Scenes from Old Playbooks

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Clarendon Press, 1906 - 248 pages

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Page 134 - I thrice presented him a kingly crown, Which he did thrice refuse. Was this ambition ? Yet Brutus says, he was ambitious; And, sure, he is an honourable man.
Page 79 - This story shall the good man teach his son, And Crispin Crispian shall ne'er go by From this day to the ending of the world But we in it shall be remembered. We few, we happy few, we band of brothers For he today that sheds his blood with me Shall be my brother; be he ne'er so vile, This day shall gentle his condition.
Page 137 - This was the most unkindest cut of all ; For when the noble Caesar saw him stab, Ingratitude, more strong than traitors...
Page 71 - Be copy now to men of grosser blood, And teach them how to war! — And you, good yeomen, Whose limbs were made in England, show us here The mettle of your pasture; let us swear That you are worth your breeding : which I doubt not; For there is none of you so mean and base, That hath not noble lustre in your eyes.
Page 133 - Who is here so base that would be a bondman? If any, speak; for him have I offended. Who is here so rude that would not be a Roman? If any, speak; for him have I offended. Who is here so vile that will not love his country? If any, speak; for him have I offended. I pause for a reply.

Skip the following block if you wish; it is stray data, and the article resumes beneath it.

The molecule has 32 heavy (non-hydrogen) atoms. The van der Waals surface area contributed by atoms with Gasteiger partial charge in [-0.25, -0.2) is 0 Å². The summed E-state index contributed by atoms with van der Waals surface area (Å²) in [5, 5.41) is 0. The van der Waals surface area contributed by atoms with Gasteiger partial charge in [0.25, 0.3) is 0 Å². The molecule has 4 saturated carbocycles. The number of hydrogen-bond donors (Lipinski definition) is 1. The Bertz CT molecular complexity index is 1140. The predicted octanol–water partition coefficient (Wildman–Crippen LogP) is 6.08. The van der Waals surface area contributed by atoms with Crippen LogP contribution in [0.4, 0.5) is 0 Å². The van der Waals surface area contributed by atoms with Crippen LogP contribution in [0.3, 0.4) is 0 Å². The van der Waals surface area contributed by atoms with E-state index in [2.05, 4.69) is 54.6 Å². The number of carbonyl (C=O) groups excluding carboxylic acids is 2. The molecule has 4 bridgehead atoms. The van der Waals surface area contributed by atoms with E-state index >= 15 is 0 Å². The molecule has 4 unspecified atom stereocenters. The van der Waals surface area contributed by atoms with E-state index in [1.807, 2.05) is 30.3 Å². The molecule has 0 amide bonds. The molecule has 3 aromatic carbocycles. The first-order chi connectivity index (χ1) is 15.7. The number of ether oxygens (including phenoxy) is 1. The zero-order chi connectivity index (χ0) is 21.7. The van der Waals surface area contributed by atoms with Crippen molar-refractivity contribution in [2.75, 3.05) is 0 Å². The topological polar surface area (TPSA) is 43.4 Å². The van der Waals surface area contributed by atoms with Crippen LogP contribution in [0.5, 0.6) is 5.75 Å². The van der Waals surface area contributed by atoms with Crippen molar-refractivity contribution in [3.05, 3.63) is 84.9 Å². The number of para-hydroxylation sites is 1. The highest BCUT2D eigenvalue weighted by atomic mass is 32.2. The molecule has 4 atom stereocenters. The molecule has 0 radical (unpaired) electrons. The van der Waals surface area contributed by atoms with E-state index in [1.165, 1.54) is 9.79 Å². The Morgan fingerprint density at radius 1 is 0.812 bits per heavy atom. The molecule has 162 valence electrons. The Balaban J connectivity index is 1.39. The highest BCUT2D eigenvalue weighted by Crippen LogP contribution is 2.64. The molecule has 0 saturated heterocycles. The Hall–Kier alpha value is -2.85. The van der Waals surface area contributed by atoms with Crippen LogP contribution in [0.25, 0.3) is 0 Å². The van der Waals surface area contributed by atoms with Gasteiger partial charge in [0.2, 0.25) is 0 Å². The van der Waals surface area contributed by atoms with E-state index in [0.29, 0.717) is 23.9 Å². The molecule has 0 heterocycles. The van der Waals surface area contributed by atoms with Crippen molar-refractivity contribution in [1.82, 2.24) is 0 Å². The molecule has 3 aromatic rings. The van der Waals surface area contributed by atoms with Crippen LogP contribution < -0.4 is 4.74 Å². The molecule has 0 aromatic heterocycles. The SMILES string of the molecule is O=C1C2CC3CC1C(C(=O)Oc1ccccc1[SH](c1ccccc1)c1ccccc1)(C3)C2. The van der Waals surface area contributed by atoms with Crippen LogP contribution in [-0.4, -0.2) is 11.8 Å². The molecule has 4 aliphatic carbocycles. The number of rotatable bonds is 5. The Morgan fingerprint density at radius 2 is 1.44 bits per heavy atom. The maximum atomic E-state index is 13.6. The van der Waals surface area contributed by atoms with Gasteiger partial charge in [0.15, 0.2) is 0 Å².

Page 141 - All this? ay, more: Fret till your proud heart break; Go, show your slaves how choleric you are, And make your bondmen tremble. Must I budge? Must I observe you? Must I stand and crouch Under your testy humour?
Page 135 - Who, you all know, are honourable men : I will not do them wrong ; I rather choose To wrong the dead, to wrong myself and you, Than I will wrong such honourable men.
Page 71 - O'erhang and jutty his confounded base, Swill'd with the wild and wasteful ocean. Now set the teeth and stretch the nostril wide, Hold hard the breath and bend up every spirit To his full height. On, on, you noblest English, Whose blood is fet from fathers of war-proof!
Page 138 - I come not, friends, to steal away your hearts: I am no orator, as Brutus is, But, as you know me all, a plain blunt man, That love my friend; and that they know full well That gave me public leave to speak of him.
Page 134 - Friends, Romans, countrymen, lend me your ears; •> I come to bury Caesar, not to praise him. The evil, that men do, lives after them; The good is oft interred with their bones; \ So let it be with Caesar.

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